Sunday being Pentecost Sunday marked the last of church "festivals" that have stretched back to Advent and Christmas. I was brought up Pentecostal, so low Church that we could have have limbo danced under the prayer book. The Church Year was from what I remember growing up about Christmas and a wee bit of Easter, ironically I don't think Pentecost was ever celebrated. As I have grown older, or more as I prefer to think of it, more mature, I have had a growing appreciation of the church year. I don't go overboard on it and follow the Lectionary all year however I am pretty committed to following, thinking about and "celebrating" the main events of the Church Year and not just for traditions sake either.

Its so easy to see Advent, Christmas, Lent, Maundy Thursday / Good Friday, Easter, Ascension and Pentecost as almost "self contained" events, some being more important than others, namely those which involve presents and chocolate. The reason I have come to be committed to the main festivals is that when taken together they help us understand Jesus, who He is and the entirety of His mission and so in turn help us understand the mission of the Church with greater clarity and I think greater inspiration. For those who want to develop a "missional" expressions of Church or faith, which is shaped by God's Mission, I reckon following the Church Year is particularly important.

I am pretty committed to Frost and Hirsch's idea that we develop a missional ecclesiology in this way


I have discovered that focusing on Christmas, Lent, Easter, Ascension, Pentecost and Advent in a connected way help me focus annually, deliberately and deeply on Christology & missiology and so helps me think with greater clarity about ecclesiology.

Below is a blog post from last year which I have tweaked slightly to show how following the Church year helps us reflect on, and so hopefully be inspired to action by, Jesus’ life and mission in our individual and congregational life and mission.

I have been rereading a book that veteran evangelical Anglican preacher John Stott wrote in the early 90s called THE CONTEMPORARY CHRISTIAN. I have been surprised that despite being published 18 years ago just how contemporary this book really is. In it Stott deals with subjects like, hermeneutics, the nature of discipleship and church ministry which have become hot topics since he wrote the book.

Its the whole final section of the book on the Mission of the Church which has impressed me most and in particular Chp 21 on “The Christology of Mission.” In this chapter I think Stott does a great job of drawing out the missional implications of Christology. I thought I would reproduce his main points for you.

* THE INCARNATION OF CHRIST (Christmas) = The Model For Mission … “He sends us into the world, as the Father sent him into the world. In other words, our mission is modelled on his. Indeed, all authentic mission is incarnational mission. It demands identification without loss of identity. It means entering other people’s words, as he entered ours, though without compromising our Christian convictions, values or standards.” p358

* THE CROSS OF CHRIST (Lent / Good Friday) = The Cost of Mission … “This call to death and suffering, as the condition for mission fruitfulness, sounds very alien, however, in our contemporary western ears. The respectable middle class captivity of the church is not exactly the arena for persecution. Where is the willingness to suffer for Christ today? In the evangelical tendency to triumphalism there is little place for tribulation.” p363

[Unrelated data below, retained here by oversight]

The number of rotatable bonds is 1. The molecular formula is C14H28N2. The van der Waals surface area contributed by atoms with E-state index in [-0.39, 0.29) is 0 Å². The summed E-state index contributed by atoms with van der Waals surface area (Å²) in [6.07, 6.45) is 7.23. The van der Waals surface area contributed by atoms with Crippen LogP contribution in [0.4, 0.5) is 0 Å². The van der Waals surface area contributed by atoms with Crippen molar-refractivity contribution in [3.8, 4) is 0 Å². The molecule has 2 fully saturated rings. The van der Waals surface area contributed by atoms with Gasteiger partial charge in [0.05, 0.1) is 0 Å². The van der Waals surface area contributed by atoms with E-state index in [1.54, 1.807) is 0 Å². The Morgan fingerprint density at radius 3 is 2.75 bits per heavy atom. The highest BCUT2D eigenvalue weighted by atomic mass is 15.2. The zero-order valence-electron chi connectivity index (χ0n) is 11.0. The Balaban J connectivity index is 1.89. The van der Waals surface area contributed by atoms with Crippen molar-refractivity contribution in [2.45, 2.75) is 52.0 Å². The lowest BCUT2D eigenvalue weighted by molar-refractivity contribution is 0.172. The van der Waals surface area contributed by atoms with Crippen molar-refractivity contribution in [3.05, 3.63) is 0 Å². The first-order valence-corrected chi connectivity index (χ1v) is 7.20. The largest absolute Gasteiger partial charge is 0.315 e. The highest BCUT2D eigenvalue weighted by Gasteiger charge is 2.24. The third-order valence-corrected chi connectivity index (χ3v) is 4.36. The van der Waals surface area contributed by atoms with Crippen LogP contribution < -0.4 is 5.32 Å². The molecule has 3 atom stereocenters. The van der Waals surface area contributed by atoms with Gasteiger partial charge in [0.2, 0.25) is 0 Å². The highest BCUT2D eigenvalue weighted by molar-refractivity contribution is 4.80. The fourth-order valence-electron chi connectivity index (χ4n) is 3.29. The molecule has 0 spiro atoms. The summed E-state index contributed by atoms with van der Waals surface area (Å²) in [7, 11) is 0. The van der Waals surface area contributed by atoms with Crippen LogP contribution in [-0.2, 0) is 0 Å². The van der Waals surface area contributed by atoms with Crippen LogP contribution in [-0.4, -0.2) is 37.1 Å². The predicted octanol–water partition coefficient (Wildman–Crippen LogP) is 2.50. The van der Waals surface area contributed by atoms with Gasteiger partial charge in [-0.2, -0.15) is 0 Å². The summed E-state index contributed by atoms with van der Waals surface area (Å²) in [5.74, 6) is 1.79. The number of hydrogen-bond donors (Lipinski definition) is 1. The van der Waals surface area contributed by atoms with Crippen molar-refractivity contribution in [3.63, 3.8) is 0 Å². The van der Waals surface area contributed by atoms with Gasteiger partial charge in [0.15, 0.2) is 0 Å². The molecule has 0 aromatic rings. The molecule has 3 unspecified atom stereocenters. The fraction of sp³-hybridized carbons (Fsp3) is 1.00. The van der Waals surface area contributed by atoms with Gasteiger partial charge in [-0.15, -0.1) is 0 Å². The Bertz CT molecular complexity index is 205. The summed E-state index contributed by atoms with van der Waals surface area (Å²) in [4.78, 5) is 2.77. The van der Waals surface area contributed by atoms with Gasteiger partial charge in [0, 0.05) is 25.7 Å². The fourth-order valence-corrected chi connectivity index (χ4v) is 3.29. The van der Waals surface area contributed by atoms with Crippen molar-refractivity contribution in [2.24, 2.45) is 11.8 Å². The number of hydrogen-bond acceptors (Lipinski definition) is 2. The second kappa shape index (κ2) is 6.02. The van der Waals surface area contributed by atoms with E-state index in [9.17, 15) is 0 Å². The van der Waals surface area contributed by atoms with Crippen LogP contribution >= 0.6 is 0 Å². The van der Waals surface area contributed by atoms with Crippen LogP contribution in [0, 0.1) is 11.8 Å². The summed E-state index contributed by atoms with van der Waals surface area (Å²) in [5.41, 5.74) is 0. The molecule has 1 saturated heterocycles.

* THE RESURRECTION OF CHRIST (Easter) = The Mandate for Mission … “The universal mission of the church derives its legitimacy from the universal Lordship of Christ. In this way the resurrection supplies the mandate for mission” p 366

* THE EXALTATION OF CHRIST (Ascension) = The Incentive for Mission … ” Consequent upon his elevation or exaltation to the highest place, God desires every knee to bow before him and every tongue to confess his Lordship. The repeated “every” is absolute, it admits of no exception. If God has given this supreme honour to Jesus and desires everybody else to honour him, then the people of God should share his desire.” p 367

* THE SPIRIT GIFT OF CHRIST (Pentecost) = The Power for Mission … “Only the Holy Spirit of God can take words spoken in human weakness and carry them home with power to the mind, conscience and will of the hearers. Only He can open the eyes of the blind to see the truth as it is in Jesus, unstop the ears of the deaf to hear his voice, and loosen the tongues of the dumb to confess he is Lord. The Holy Spirit is the chief witness, without His witness, ours is futile.” p371

* THE PAROUSIA OF CHRIST (Advent) = The Urgency of Mission … ” To live work and witness in conscious anticipation of Christ’s parousia and judgement is a wholesome stimulus to faithfulness. Scripture bids us remember that, from God’s perspective, the time is short, the need is great and the task is urgent.” p373

If only we could gain a fresh and compelling vision of Jesus Christ, incarnate and crucified, risen and reigning, bestowing the Spirit and coming again. Then we would have the clarity of purpose and strength of motive, the courage, the authority, the power and the passion for world evangelisation in our time” p 375

To me the Church Year helps us as indviduals and as a church do exactly what John Stott describes in that quote above.

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  1. Alan Hirsch says:

    Good thoughts here young James! Thanks!!

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